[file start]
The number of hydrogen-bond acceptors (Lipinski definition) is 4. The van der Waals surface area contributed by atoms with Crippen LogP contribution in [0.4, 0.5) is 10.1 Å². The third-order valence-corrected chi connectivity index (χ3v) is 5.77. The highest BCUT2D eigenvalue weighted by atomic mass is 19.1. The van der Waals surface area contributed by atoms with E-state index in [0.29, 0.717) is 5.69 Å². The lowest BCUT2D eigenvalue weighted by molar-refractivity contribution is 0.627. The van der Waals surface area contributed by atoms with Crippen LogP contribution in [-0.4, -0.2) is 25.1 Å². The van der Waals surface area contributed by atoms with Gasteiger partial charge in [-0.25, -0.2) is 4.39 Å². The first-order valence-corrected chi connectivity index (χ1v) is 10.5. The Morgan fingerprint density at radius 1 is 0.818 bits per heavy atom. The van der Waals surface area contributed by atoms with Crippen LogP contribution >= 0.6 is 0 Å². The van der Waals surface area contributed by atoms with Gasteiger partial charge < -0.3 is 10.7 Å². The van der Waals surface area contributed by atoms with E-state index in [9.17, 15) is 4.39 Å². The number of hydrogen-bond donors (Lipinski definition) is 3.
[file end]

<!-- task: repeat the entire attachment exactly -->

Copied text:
The number of hydrogen-bond acceptors (Lipinski definition) is 4. The van der Waals surface area contributed by atoms with Crippen LogP contribution in [0.4, 0.5) is 10.1 Å². The third-order valence-corrected chi connectivity index (χ3v) is 5.77. The highest BCUT2D eigenvalue weighted by atomic mass is 19.1. The van der Waals surface area contributed by atoms with E-state index in [0.29, 0.717) is 5.69 Å². The lowest BCUT2D eigenvalue weighted by molar-refractivity contribution is 0.627. The van der Waals surface area contributed by atoms with Crippen LogP contribution in [-0.4, -0.2) is 25.1 Å². The van der Waals surface area contributed by atoms with Gasteiger partial charge in [-0.25, -0.2) is 4.39 Å². The first-order valence-corrected chi connectivity index (χ1v) is 10.5. The Morgan fingerprint density at radius 1 is 0.818 bits per heavy atom. The van der Waals surface area contributed by atoms with Crippen LogP contribution >= 0.6 is 0 Å². The van der Waals surface area contributed by atoms with Gasteiger partial charge < -0.3 is 10.7 Å². The van der Waals surface area contributed by atoms with E-state index in [9.17, 15) is 4.39 Å². The number of hydrogen-bond donors (Lipinski definition) is 3.